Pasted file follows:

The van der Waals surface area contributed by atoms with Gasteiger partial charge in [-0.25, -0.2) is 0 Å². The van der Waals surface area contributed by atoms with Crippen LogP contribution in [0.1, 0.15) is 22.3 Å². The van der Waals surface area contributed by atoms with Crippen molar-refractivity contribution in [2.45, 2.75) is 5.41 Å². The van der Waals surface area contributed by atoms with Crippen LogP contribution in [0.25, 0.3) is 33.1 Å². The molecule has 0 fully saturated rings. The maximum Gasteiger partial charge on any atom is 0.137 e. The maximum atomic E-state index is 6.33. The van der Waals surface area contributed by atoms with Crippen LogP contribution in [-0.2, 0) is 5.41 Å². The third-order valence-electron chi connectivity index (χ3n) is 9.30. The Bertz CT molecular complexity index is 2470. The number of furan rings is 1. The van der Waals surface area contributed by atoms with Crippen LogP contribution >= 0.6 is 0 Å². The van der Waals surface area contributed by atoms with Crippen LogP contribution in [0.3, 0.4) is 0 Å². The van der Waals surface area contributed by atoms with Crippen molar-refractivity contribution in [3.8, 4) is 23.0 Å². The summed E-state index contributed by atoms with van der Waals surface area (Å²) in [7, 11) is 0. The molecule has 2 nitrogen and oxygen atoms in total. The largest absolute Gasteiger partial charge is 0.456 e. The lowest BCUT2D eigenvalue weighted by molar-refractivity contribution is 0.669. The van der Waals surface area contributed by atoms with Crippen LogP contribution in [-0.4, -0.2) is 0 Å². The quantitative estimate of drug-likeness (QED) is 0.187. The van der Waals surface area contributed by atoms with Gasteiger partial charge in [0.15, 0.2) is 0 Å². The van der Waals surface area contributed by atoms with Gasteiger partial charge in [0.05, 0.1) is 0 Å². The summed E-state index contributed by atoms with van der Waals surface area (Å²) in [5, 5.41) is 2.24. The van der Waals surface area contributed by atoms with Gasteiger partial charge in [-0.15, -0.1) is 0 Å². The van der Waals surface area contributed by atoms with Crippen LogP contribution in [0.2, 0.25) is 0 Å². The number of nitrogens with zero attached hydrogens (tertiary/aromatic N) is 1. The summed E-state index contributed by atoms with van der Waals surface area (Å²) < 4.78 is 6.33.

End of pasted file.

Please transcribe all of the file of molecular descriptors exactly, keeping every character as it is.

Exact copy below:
The van der Waals surface area contributed by atoms with Gasteiger partial charge in [-0.25, -0.2) is 0 Å². The van der Waals surface area contributed by atoms with Crippen LogP contribution in [0.1, 0.15) is 22.3 Å². The van der Waals surface area contributed by atoms with Crippen molar-refractivity contribution in [2.45, 2.75) is 5.41 Å². The van der Waals surface area contributed by atoms with Crippen LogP contribution in [0.25, 0.3) is 33.1 Å². The molecule has 0 fully saturated rings. The maximum Gasteiger partial charge on any atom is 0.137 e. The maximum atomic E-state index is 6.33. The van der Waals surface area contributed by atoms with Crippen LogP contribution in [-0.2, 0) is 5.41 Å². The third-order valence-electron chi connectivity index (χ3n) is 9.30. The Bertz CT molecular complexity index is 2470. The number of furan rings is 1. The van der Waals surface area contributed by atoms with Crippen LogP contribution >= 0.6 is 0 Å². The van der Waals surface area contributed by atoms with Crippen LogP contribution in [0.3, 0.4) is 0 Å². The van der Waals surface area contributed by atoms with Crippen molar-refractivity contribution in [3.8, 4) is 23.0 Å². The summed E-state index contributed by atoms with van der Waals surface area (Å²) in [7, 11) is 0. The molecule has 2 nitrogen and oxygen atoms in total. The largest absolute Gasteiger partial charge is 0.456 e. The lowest BCUT2D eigenvalue weighted by molar-refractivity contribution is 0.669. The van der Waals surface area contributed by atoms with Crippen LogP contribution in [-0.4, -0.2) is 0 Å². The quantitative estimate of drug-likeness (QED) is 0.187. The van der Waals surface area contributed by atoms with Gasteiger partial charge in [0.15, 0.2) is 0 Å². The van der Waals surface area contributed by atoms with Gasteiger partial charge in [0.05, 0.1) is 0 Å². The summed E-state index contributed by atoms with van der Waals surface area (Å²) in [5, 5.41) is 2.24. The van der Waals surface area contributed by atoms with Gasteiger partial charge in [-0.15, -0.1) is 0 Å². The van der Waals surface area contributed by atoms with Crippen LogP contribution in [0.2, 0.25) is 0 Å². The number of nitrogens with zero attached hydrogens (tertiary/aromatic N) is 1. The summed E-state index contributed by atoms with van der Waals surface area (Å²) < 4.78 is 6.33.